Tips for Relieving Late Spring Blues for a Smooth Transition to Summer

Tips for Relieving Late Spring Blues for a Smooth Transition to Summer

A solar term is a period of about two weeks and is based on the sun’s position in the zodiac. Solar terms form the traditional Chinese calendar system. The calendar follows the ancient Chinese belief that living in accordance with nature will enable one to live a harmonious life. This article series explores each of the year’s 24 solar terms, offering guidance on how to best navigate the season.

Solar Term: ‘Grain Rain’

2021 Dates: April 20–May 4

As spring progresses, the rains and humidity also increase. This moisture supports life. “Grain Rain” means it’s time for a lot of rain to nourish all grains. It puts pressure on grain stalks to produce, on flowers to bloom, and on humans to get outdoors and release uncomfortable feelings.

Heat and humidity are both high within our bodies during Grain Rain (April 20–May 4), which can lead to nerve pain, joint pain, and a sense of pressure, as well as feelings of anxiety and anger. People who are prone to water retention may feel lower body muscle tightness, sore joints, and swelling during this time.

It is important to pay attention to our physical and mental health and to manage any negative emotions. The change of season and allergies can be very hard on some people. There is a widespread misconception that rates of suicide spike around Christmas time, but historically the rates are actually higher around mid-April to early May—a stark reminder to take extra care of ourselves and others at this time.

Grain Rain is the last of the six spring solar terms.

Take Time for Tea

Grain Rain is not only the time when grains ripen; it’s also when tea growers enjoy their first harvest—a healthy reward for their hard work. Enjoying freshly brewed tea from the tea gardens is a popular activity throughout Southeast Asia at this time.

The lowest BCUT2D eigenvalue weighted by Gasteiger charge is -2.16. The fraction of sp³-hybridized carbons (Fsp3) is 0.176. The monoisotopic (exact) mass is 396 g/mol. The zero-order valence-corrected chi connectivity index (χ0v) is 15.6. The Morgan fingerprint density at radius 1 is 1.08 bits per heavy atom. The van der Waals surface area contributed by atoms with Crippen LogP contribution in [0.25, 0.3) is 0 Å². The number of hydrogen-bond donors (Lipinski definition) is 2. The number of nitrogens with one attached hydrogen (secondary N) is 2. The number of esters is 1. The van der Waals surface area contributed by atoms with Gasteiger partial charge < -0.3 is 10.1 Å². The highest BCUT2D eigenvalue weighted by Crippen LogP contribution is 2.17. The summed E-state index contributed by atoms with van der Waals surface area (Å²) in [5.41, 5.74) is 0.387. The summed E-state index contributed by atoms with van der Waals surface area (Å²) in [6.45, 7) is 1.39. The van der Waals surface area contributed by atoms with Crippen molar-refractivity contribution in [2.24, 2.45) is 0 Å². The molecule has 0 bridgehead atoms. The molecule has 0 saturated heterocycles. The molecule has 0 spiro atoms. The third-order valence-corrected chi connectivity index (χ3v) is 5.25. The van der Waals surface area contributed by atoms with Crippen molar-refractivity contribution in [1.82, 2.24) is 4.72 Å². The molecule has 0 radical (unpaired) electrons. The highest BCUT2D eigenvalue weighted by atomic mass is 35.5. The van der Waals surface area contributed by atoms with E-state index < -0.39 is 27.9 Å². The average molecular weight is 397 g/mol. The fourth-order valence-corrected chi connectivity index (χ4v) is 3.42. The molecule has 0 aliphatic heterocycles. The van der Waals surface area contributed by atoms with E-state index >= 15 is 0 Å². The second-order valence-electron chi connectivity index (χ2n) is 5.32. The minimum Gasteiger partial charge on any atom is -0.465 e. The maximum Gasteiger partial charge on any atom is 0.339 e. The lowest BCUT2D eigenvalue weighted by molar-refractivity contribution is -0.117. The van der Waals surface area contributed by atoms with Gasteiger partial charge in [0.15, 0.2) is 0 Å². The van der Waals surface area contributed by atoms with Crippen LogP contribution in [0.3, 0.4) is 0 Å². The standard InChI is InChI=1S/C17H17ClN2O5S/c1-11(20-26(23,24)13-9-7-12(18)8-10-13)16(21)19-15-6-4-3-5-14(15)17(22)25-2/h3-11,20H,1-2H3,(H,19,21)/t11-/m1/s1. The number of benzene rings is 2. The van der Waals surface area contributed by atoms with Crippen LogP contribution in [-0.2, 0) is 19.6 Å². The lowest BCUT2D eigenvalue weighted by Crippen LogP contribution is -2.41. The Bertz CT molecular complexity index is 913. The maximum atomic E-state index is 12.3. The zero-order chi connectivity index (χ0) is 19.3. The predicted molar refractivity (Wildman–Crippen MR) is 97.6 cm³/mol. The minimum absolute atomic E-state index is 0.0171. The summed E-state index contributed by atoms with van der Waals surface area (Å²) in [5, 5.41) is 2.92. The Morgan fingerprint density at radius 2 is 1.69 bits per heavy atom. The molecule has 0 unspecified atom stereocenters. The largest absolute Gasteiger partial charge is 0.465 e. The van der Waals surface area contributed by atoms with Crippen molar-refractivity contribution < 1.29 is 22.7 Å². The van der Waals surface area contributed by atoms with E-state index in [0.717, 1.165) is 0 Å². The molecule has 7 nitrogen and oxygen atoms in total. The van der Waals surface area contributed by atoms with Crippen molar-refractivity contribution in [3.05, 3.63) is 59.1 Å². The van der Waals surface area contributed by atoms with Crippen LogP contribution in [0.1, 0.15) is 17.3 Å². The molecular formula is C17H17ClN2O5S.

However, a large amount of rainfall is not good for growing tea, as it can damage the plant’s delicate leaves. Warm temperatures and excess rainfall make the plants grow too fast, which affects the taste of fine and premium teas—much like grapes for wine.

Tea harvested before Grain Rain is called yu qian cha, which means “tea before the heavy rain.” Teas from this time are most beneficial for hydrating and preventing inflammation in the body, and are believed to enhance health and longevity.

The Peony Rebellion

Most flowering plants have shown their best blooms before this solar term, with the exception of the peony, which is the flower associated with Grain Rain.

According to Chinese legend, in the deep of winter, Empress Wu Zetian of the Tang Dynasty once ordered that all of the flowers in her royal garden in the ancient capital city of Chang’an were to bloom.

The flowers, afraid of the power of the empress, all bloomed, except for the peony. This enraged the empress, who ordered that the peony be moved to the city Luoyang. Since then, the plant has flourished there.

4 Tips for Living in Harmony With ‘Grain Rain’

  • Visit open spaces with grand views to help relax the eyes and the mind.
  • Get exercise and sweat a bit, which are good for improving blood circulation and reducing pressure.
  • Avoid going out in the rain, to protect yourself against catching a cold.
  • Massage or stimulate the tips of the fingers to help yourself stay calm. Using the nail of one thumb, press hard on the fingertips of the opposite hand. These 10 points are called shi xuan xue, which means “10 relief valve points.” This can bring immediate relief when one feels upset, angry, or depressed.

Seasonal Foods

Beneficial foods at this time include fish, asparagus, black sesame seeds, pear, red beans, tofu, tempeh, wheat germ, and vegetables with white-colored roots, such as radishes.

Getting lots of vitamin B and zinc can relieve the uncomfortable feelings of this season and boost energy levels. To protect the liver, avoid sour-tasting foods. Avoid spicy and deep-fried foods as well.

Ginger, vanilla, and citrus peel are helpful herbs to consume. Green and floral teas—such as calendula, rose, jasmine, and chrysanthemum—are very beneficial.

Epoch Times contributor Moreen Liao is a descendant of four generations of traditional Chinese medicine doctors. She is also a certified aromatherapist, former dean of the New Directions Institute of Natural Therapies in Sydney, and the founder of Ausganica, a certified organic cosmetic brand. 

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